• Misguided. He rebuked the disciples who tried to keep the little children away from him and told them that they needed to emulate the children’s faith (Matthew 19:13-15).

Jesus Had Expectations for People in Need

  • What do you want? Two blind men called out to him for help from the Jericho road.  He asked them, “What do you want me to do for you?”  They needed to ask for what they needed and they needed to trust Him. (Matthew 20:29-34)
  • Do you want to get well? For 38 years the invalid at the Sheep gate pool hadn’t been able to get into the miracle waters.  He felt helpless and sorry for himself.  He expected someone to fix his problem.  Jesus challenged him, “Do you want to get well?… Get up!  Pick up your mat and walk.” It was up to him to be motivated and to take responsibility for himself.  (John 5:1-14)
  • Do you believe? A father sought deliverance for his son who was mute and had seizures and said to Jesus, “If you can do anything, take pity on us and help us.”  Jesus put it back on the father, “`If you can’?  Everything is possible for him who believes.”  The father needed to believe that Jesus could cure his son. (Mark 9:17-27)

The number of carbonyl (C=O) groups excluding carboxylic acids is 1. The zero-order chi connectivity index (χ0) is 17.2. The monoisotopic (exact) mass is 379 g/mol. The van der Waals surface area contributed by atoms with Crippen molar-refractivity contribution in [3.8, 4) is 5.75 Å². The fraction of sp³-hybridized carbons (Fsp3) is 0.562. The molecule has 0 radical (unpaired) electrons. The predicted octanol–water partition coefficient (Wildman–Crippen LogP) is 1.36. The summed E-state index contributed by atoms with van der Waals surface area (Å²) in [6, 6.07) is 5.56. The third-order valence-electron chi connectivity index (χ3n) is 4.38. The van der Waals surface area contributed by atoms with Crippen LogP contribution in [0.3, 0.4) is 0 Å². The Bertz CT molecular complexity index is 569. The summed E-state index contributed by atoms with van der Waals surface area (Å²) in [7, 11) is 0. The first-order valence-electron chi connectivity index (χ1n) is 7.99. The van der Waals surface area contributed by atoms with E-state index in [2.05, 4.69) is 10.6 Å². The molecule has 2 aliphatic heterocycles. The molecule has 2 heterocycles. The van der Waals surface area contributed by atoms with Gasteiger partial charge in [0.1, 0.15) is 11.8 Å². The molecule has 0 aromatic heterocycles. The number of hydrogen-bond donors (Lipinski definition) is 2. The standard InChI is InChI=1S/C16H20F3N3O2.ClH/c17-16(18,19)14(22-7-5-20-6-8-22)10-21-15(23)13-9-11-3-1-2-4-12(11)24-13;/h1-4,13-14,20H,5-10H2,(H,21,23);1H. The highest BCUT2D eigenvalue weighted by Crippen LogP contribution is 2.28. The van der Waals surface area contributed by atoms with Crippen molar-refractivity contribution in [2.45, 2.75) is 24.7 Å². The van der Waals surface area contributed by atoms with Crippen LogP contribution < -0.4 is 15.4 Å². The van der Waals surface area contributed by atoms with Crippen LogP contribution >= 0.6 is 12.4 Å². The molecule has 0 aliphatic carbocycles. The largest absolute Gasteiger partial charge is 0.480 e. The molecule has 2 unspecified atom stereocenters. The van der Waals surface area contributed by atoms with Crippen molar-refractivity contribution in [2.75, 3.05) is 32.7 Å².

Jesus Offered Grace and Truth as Needed (John 8:1-11)

  • The humble and broken. To the woman caught in adultery he offered grace (“Neither do I condemn you.”) and truth (“Go and sin no more.”).
  • The proud and self-righteous. To the Pharisees who tried to condemn this woman and to trap Jesus he listened (grace) and then confronted their pride and scapegoating with the truth (“Let him who is without sin throw the first stone.”)

Jesus Taught Boundary Setting

  • Personal Prayer Time: “But when you pray, go into your room, close the door and pray to your Father, who is unseen” (Matthew 6:6).
  • Be Honest: “Simply let your ‘Yes’ be ‘Yes,’ and your ‘No,’ ‘No’; anything beyond this comes from the evil one” (Matthew 5:37).
  • Set Priorities: “No servant can serve two masters.  Either he will hate the one and love the other, or he will be devoted to the one and despise the other” (Luke 16:13).
  • Please God, Not People: “How can you believe if you accept praise from one another, yet make no effort to obtain the praise that comes from the only God?” (John 5:44).
  • Obey God: “What do you think? There was a man who had two sons. He went to the first and said, ‘Son, go and work today in the vineyard.’  ’I will not,’ he answered, but later he changed his mind and went.  Then the father went to the other son and said the same thing. He answered, ‘I will, sir,’ but he did not go. Which of the two did what his father wanted?” “’The first,’ they answered” (Matthew 21:28-31).